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I know there are lots of external packages on linear algebra but my question is really when do I use f# and when c#? I make a simple example and while I did this I realized maybe it is too simple. but lets say I want to do element by element division of two arrays:

Imperative c#:

   static double[] elementdivideimp (double[] arr1, double[] arr2)
        var res = new double[arr1.Length];
        for (int i = 0; i < arr1.Length; i++)
            res[i] = arr2[i]/arr1[i];
        return res;

LINQ c#:

static double[] elementdivideL(double[] arr1, double[] arr2)
        return arr1.Zip(arr2, (a, b) => b/a).ToArray();


let elementdividefunc a b = Array.map2 (fun i j -> (j / i)) a b 

As said maybe this is too simple but I m really struggling to decide which language to go for when I face a programming challenge. SO when do I use which?

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closed as primarily opinion-based by Michael Perrenoud, p.s.w.g, Scott Chamberlain, Romoku, Gayot Fow Oct 7 '13 at 20:26

Many good questions generate some degree of opinion based on expert experience, but answers to this question will tend to be almost entirely based on opinions, rather than facts, references, or specific expertise. If this question can be reworded to fit the rules in the help center, please edit the question.

I can't think of anything in linear algebra that would really make me lean significantly in one direction or the other. The main difference between C# and F# is difference in outlook (object-oriented vs. functional). But most math can be done in either pretty easily. –  sircodesalot Oct 7 '13 at 19:07
Asking which language to use is like asking which glass to drink out of. It's a preference generally. But keep this in mind - when you're a hammer, everything looks like a nail. But generally speaking, make sure you use the right tool for the job. If F# is that tool - fine. –  Michael Perrenoud Oct 7 '13 at 19:08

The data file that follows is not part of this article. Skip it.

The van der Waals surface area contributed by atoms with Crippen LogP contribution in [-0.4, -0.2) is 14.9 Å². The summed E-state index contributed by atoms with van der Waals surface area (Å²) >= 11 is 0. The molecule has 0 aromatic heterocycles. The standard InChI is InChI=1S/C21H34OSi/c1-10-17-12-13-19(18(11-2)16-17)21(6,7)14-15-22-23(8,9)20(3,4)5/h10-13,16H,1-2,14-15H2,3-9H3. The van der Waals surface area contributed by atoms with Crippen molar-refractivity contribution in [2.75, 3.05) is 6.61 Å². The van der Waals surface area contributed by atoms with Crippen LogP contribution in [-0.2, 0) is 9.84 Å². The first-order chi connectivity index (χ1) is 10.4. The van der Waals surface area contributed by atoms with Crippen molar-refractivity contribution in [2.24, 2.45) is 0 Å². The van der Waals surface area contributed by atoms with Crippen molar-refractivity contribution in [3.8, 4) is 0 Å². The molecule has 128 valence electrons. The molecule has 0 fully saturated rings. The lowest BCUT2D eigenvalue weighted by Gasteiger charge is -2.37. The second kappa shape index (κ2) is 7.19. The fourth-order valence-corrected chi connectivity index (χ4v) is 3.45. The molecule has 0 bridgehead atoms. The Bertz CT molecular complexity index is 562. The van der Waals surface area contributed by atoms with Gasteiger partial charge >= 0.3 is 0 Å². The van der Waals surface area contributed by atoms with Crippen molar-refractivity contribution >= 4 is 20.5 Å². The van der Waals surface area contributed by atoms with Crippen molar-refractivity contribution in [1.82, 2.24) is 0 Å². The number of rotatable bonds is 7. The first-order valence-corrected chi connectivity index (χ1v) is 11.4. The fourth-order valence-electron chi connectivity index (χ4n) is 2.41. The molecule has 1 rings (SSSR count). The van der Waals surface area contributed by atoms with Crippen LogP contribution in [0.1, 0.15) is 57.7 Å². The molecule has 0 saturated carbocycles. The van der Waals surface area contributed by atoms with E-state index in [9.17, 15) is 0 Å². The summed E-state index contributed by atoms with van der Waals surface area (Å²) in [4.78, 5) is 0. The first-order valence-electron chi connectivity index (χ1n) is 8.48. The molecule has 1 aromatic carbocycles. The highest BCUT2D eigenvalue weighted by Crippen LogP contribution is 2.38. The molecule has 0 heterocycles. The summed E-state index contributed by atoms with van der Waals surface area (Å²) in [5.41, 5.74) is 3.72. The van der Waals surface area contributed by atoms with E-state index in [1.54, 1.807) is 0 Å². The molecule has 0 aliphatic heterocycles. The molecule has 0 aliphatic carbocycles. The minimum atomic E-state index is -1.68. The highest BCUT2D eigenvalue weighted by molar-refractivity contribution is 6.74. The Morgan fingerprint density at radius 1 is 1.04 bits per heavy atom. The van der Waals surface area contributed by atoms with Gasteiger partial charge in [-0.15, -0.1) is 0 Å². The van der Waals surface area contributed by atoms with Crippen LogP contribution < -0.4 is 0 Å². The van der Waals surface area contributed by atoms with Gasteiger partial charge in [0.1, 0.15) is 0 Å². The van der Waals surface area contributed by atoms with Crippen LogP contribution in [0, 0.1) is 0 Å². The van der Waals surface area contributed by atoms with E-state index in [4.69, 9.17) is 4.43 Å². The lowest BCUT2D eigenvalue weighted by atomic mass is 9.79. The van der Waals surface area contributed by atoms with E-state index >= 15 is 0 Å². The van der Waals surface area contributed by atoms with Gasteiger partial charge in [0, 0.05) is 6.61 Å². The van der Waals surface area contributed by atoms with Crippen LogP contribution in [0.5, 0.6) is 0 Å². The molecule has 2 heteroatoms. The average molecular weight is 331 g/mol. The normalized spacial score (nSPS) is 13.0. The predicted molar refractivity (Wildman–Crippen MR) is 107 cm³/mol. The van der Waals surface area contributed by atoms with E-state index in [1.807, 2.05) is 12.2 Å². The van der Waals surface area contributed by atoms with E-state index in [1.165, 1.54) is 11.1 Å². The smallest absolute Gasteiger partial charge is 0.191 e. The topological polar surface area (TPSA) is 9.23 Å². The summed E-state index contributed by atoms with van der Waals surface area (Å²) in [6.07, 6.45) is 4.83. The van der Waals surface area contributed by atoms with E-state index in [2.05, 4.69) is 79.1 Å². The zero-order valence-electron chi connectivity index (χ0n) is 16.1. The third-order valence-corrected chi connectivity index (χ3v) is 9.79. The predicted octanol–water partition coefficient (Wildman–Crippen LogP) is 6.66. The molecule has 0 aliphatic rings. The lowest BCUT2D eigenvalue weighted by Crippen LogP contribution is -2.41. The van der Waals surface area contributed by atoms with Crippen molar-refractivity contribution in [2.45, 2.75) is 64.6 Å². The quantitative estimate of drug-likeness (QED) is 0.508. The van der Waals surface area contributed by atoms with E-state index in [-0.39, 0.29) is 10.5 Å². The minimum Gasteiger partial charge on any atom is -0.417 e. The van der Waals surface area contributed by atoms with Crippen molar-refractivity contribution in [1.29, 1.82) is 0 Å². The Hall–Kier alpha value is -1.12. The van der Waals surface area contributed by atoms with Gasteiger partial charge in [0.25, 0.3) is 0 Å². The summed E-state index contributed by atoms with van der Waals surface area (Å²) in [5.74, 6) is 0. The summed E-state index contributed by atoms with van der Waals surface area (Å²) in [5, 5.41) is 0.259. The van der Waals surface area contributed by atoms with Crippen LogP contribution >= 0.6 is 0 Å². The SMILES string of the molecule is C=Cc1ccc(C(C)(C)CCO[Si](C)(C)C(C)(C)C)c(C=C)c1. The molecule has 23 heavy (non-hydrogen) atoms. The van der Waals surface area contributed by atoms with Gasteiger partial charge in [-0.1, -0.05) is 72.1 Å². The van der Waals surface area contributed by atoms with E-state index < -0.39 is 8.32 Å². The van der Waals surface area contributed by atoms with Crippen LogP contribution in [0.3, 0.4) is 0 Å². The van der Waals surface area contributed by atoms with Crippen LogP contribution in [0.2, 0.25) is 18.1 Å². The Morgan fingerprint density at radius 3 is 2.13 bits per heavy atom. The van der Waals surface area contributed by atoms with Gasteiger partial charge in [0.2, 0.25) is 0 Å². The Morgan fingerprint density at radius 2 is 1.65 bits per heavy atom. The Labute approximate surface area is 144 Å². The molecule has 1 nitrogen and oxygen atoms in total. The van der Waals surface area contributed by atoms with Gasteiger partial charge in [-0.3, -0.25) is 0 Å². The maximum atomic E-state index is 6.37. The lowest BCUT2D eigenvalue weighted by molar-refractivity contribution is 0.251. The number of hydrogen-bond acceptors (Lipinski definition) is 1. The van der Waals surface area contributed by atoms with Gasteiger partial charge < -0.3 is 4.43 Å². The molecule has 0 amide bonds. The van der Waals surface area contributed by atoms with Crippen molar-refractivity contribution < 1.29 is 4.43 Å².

If you want to make C# look even worse, you can write just Array.map2 (/) a b :-) –  Tomas Petricek Oct 7 '13 at 19:13
I know what you think I should be using...:) –  nik Oct 7 '13 at 19:15

1 Answer 1

up vote 4 down vote accepted

As already mentioned in the comments, use the right tool for the job.

Now, the question is, when is F# the right tool for the job. To get a useful answer, it is important to look at the problem from the business perspective - what business problems are you facing and can F# (or any other language) help you solve them?

I think the talk Succeeding with functional-first languages in the industry by Don Syme looks at this problem from the right perspective. It looks at the specific task of developing analytical components and explains what problems people usually face in this domain (correctness, complexity, efficiency and time-to-market) and how better languages can help you overcome those (and many of the points are based on the evidence collected by the F# foundation and numerous earlier SO questions #1 #2).

I think you will not get a clear answer just by comparing fairly simple snippets of code, but your example demonstrates that:

  • F# code is generally more concise which likely reduces time-to-market
  • Compared with imperative C#, you do not need to handle corner cases, which aids correctness
  • You can easily use data structures like arrays, so your code is more efficient (I have not tested this, but I think the C# code uses IEnumerable<T> and will actually be slower in this case).

If you look at other business areas, then you may find different problems and then you can base your evaluation on those. But for analytical components (computations), I think there is a good evidence for languages like F#.

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I've noticed that F# really excels with workflows. C# can emulate this with LINQ, but functional programming lends itself to data-in-data-out. –  Romoku Oct 7 '13 at 19:28
thanks Tomas. I will check the links you provided. I work in finance and not as programmer, which means I dont really have time to be professional coder, I just code to make my life easier, either in the area of financial modelling or data juggling of some sort. So I m still trying to figure out which language to learn further, I spent some time on both c# and f# - hence my question –  nik Oct 7 '13 at 19:32
I have immense respect for Tomas Petricek and everyone else in the F# community, but I feel a lot of people here are being politically correct. So I'll be the ogre in the group and declare that the correct answer in this case is quite obviously F#. For someone with equivalent skills in both F# and C#, the former is nearly always the better choice. F# is less noisy syntactically, allows for better localization of logic, and offers the goodness of pattern matching. The only time C# would be the better choice is when you are working in a group in which the other members don't know F#. –  Shredderroy Oct 7 '13 at 21:20

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